Saturday, August 31, 2013

The limits of alternate universes

Song of the day: Nothing to Prove - Geek Girls & The Double Clicks

To distract myself from the amazing fact that I am going to my first con (AlCon, Leicester, England) in just a few days on top of seeing London for the first time (sweet jesus I can't breathe.) I have been thinking about alternate universes, particularly in fiction.

So in Terry Pratchett's Night Watch, there is a conversation between the History Monk Lu-Tze and Commander Sam Vimes on the subject of Alternate Universes. For plot-relevant and spoileriffic reasons, Lu-Tze indicates the possibility that that means there must be at least one universe where Vimes, for example, has killed his wife. Vimes, of course, doesn't buy this for a second; for him it's literally impossible. And Lu-Tze says that, yes, there is no universe where Sam Vimes, as he is now would ever do such a thing. This indicates that people's choices really do matter, something which has been a running theme throughout the whole of Discworld, and that's a pretty freeing thought. Something might not make a difference historically, but it will certainly matter personally.

That brings me to the potential of fiction AUs. It seems that there are some things so deeply ingrained in a story and the characters that make them (and are made by them) that some fundamental things would not change. For example, I' pretty sure there is no universe where Samwise Gamgee does not follow Frodo on his quest, or where Elizabeth Bennett does not reject Mister Collins, because it's such a big part of their character. It's probably even stronger when it comes to interpersonal relationships; there is no Holmes without Watson, there is no Kirk without Spock.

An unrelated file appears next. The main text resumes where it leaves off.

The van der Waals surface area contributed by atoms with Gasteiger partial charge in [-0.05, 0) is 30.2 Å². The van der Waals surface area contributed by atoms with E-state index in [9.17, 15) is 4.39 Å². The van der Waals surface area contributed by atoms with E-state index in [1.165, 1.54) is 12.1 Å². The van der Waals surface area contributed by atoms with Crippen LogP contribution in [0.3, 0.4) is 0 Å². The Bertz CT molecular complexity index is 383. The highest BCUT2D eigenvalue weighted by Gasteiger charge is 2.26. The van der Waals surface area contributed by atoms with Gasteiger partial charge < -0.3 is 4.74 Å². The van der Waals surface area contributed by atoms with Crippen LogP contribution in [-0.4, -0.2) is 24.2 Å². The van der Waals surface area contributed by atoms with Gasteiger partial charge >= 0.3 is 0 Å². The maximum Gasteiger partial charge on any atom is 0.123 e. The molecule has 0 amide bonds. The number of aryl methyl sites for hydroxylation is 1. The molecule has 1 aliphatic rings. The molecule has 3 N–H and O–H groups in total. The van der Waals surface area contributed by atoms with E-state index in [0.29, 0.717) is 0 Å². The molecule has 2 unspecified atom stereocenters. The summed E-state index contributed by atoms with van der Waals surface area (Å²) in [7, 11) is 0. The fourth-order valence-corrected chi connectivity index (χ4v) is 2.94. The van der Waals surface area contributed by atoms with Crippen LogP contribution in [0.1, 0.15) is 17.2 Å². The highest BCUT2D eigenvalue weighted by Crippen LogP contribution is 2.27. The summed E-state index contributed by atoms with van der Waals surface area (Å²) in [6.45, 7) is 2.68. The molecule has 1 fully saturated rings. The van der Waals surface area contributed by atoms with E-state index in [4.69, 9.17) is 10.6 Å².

The subject of as he is now brings up that other space/time continuities where things do in fact not go that way. But there you have to interfere a lot earlier in the timeline and essentially make them into completely different people for them to do those things in the first place. And even then that gets Jossed sometimes, as exemplified by the Mirror Verse and the reboot in Star Trek, where Kirk and Spock are very different from who they are in the original series.

I find it fascinating to try to figure out what the set-in-stone part of a character is based on this observation. Of course this can be debated back and forth, but there are probably one or two things that most people can agree on. Back to the first point, everyone who has so much as sniffed a Watch book knows the idea that it would even occur to Sam Vimes to harm his family is ludicrous, just as he would never take a bribe or not uphold the law. That's what makes him Sam Vimes.

Of course that doesn't mean that AU fics aren't lovely and give us a whole lot of potential for awesome stories - go nuts, give us more great fics to read!

Back on the subject of my trip to England (ooh, boy) I shall be cosplaying as Zee Captain!

 Just another day after the end of the world

Yes, the insane maybe-protagonist of the equally insane webcomic Romantically Apocolyptic. I am quite apprehensive, and have been working on my bad German accent (which he (she?) might not even have, but is just something that sticks with me. It's something which I am really excited about both because this will be my first cosplay and because I feel like I've been pretty successful with it. I'll post some photos and stuff from the con some other day.

No comments:

Post a Comment